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Todd Hewitt is the only boy in a town of men. Ever since the settlers were infected with the Noise germ, Todd can hear everything the men think, and they hear everything he thinks. Todd is just a month away from becoming a man, but in the midst of the cacophony, he knows that the town is hiding something from him -- something so awful Todd is forced to flee with only his dog, whose simple, loyal voice he hears too. With hostile men from the town in pursuit, the two stumble upon a strange and eerily silent creature: a girl. Who is she? Why wasn't she killed by the germ like all the females on New World? Propelled by Todd's gritty narration, readers are in for a white-knuckle journey in which a boy on the cusp of manhood must unlearn everything he knows in order to figure out who he truly is.

Book Reviews

The Knife of Never Letting Go (Chaos Walking Book 1)
Average rating
4.3 / 5
January 25th, 2014
This book is excellent! If you want something different to read then this is the book for you. Its sci-fi, action, romance and adventure all in one! Its a good read that'll have you on the edge of your seat for hours! I found it hard to put down!
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1 review
November 6th, 2013
The story is very easy to get into. Lots of action, adventure and a very unique story. Funny in parts, especially Manchee the dog. I couldn't wait to read the following installments.
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1 review
October 4th, 2013
The Knife of Never Letting Go is told from the unique perspective of a 12-year-old illiterate boy, so it includes some funny phonetic spelling and grammar, some half-swearing (e.g. "effing", etc.), and an ultimately innocent and naive voice. Todd is not portrayed as some chosen, special teen, like in a lot of today's dystopian young adult fiction. He is just a boy, and it's refreshing. Todd's relationship with Viola is hardly romantic in this first part of the trilogy, and that's actually a good thing. They get closer, but he doesn't spend the book wondering about when they're going to kiss and stuff like that. They're young and cute and they have better things to worry about. For now. The Spackle are the native species of the planet, and they are set up nicely. From what little you see of them, they are very likable. I named a stuffed animal after them. Also, I was very impressed with Todd's struggle with killing. You don't see that very often in books, and I think it's realistic and made me like both the book and Todd more than I did to begin with. In a good deal of young adult books, teens kill the "bad guys" like they don't even care. If they're bad, then sure. They can die. Sometimes it seems like there's not much of a choice, but I applaud the authors that make it a real issue. Where the main character won't kill, or atleast struggles with it a lot. The only other book like that off the top of my head is the Harry Potter series, where it's acknowledged that killing rips apart your soul to some extent. The poor spelling and grammar, I think, is more endearing than annoying. The Noise, which is the thoughts of all the males, is portrayed really well. The story moves along at a good pace, and I liked almost all of the characters. The book is very good, and same with the rest of the series.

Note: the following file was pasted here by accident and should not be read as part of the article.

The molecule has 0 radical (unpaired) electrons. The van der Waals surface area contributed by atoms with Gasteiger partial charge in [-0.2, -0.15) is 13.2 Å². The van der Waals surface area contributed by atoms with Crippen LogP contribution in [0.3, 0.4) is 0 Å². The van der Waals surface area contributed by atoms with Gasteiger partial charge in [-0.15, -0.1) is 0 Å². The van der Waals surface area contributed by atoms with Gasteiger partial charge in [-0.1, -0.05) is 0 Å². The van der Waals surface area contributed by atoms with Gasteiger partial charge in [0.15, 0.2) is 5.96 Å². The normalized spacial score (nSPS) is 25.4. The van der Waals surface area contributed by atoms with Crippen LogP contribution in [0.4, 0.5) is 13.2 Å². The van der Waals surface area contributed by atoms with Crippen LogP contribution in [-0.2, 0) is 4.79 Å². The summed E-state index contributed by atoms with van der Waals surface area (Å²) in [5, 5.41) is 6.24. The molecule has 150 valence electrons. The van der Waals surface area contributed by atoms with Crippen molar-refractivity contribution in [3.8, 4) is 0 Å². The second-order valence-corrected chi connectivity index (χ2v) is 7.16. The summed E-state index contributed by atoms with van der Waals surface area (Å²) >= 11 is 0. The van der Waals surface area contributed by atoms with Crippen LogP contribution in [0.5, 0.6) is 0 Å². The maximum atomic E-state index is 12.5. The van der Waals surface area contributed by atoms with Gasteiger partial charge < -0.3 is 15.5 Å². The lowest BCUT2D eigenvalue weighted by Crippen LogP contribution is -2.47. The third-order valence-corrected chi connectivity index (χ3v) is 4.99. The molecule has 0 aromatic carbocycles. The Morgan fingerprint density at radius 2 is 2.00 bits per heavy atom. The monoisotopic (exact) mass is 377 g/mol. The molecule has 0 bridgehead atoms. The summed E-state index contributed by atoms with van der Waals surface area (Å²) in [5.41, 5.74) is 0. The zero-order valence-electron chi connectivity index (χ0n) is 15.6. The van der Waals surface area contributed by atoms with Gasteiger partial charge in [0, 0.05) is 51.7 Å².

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1 review
January 4th, 2013
Couldn't put this book down! I found myself reading well into the night can't wait to start the second book.
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1 review

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